• Tim Edgar

Eight tips to help you during media interviews

  1. Find out in advance what the reporter wants to speak to you about. Is it part of a bigger story? Is there a particular angle that he is interested in? Who else will the reporter be speaking to? And when will the story be published? It will help you to prepare.

  2. Prepare well beforehand. Your most valuable tool will be your key messages and a well thought through question and answer brief that you can absorb in advance (don’t produce it during the interview). This should contain all the tricky questions that you don’t want the journalist to ask so that you have a properly constructed answer prepared. If you appear hesitant or uneasy about giving an answer to a question, the chances are that the journalist will continue to probe further. If you have a communications advisor then get them to help you and to rehearse the questions and answers with you.

  1. During an interview clearly have the three key points in mind that you would like to have reported. Then stick to them and keep coming back to embellish them at every plausible opportunity. If you have more than three points the journalist is likely to make a selection and the ones he chooses may not be the most important.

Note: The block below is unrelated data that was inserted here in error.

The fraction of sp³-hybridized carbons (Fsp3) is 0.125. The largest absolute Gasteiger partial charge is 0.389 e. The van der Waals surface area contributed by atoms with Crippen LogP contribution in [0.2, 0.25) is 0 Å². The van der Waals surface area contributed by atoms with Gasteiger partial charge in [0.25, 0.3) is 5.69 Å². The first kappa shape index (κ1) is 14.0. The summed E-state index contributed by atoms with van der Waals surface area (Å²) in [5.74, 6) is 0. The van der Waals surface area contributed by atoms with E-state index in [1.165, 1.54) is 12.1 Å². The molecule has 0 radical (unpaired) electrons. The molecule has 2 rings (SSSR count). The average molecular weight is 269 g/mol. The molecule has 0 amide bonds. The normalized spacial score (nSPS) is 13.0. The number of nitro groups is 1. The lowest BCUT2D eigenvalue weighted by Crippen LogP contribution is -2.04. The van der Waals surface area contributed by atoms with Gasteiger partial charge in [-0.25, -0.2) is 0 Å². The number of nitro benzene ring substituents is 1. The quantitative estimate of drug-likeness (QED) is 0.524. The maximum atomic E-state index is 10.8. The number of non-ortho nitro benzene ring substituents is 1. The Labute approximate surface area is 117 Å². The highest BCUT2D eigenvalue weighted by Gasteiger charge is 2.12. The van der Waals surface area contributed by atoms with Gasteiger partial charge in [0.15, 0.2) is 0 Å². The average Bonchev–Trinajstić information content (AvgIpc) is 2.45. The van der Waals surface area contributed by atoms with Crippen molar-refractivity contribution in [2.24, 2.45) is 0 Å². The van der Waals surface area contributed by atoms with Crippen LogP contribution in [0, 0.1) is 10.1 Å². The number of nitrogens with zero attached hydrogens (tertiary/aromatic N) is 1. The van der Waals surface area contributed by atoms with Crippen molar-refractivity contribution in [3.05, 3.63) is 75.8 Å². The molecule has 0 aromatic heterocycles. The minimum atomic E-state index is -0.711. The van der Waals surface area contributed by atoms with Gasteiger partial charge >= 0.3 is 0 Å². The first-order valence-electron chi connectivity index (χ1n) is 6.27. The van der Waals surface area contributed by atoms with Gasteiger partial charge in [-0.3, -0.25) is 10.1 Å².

2. Keep your audience in mind when you are providing an answer. Your audience is the reader or listener, not the reporter so make sure they will understand what you are saying.

  3. Never tell a journalist that something is “off the record”. Even if he respects your request today, he may forget a few days later that he was told in confidence. If you don’t want something reported, simply don’t mention it.

  4. Never try to guess an answer if you don’t know it. Admit that you don’t know and tell the journalist you will get back to him with a response as soon as you have had time to find out.

  5. Never ever use the term “no comment”. Both the journalist and the reader will suspect you have something to hide.

  6. Always respect a journalist’s deadline. If you promise to get back to him or her by a certain time try to do it well in advance of that deadline to give the journalist the opportunity to include your points in the story. His ‘deadline’ is usually the time by which he has to have finished the article by which time it is too late to include anything further from you.

These and many other tips and tricks are included in the media training courses that I offer.

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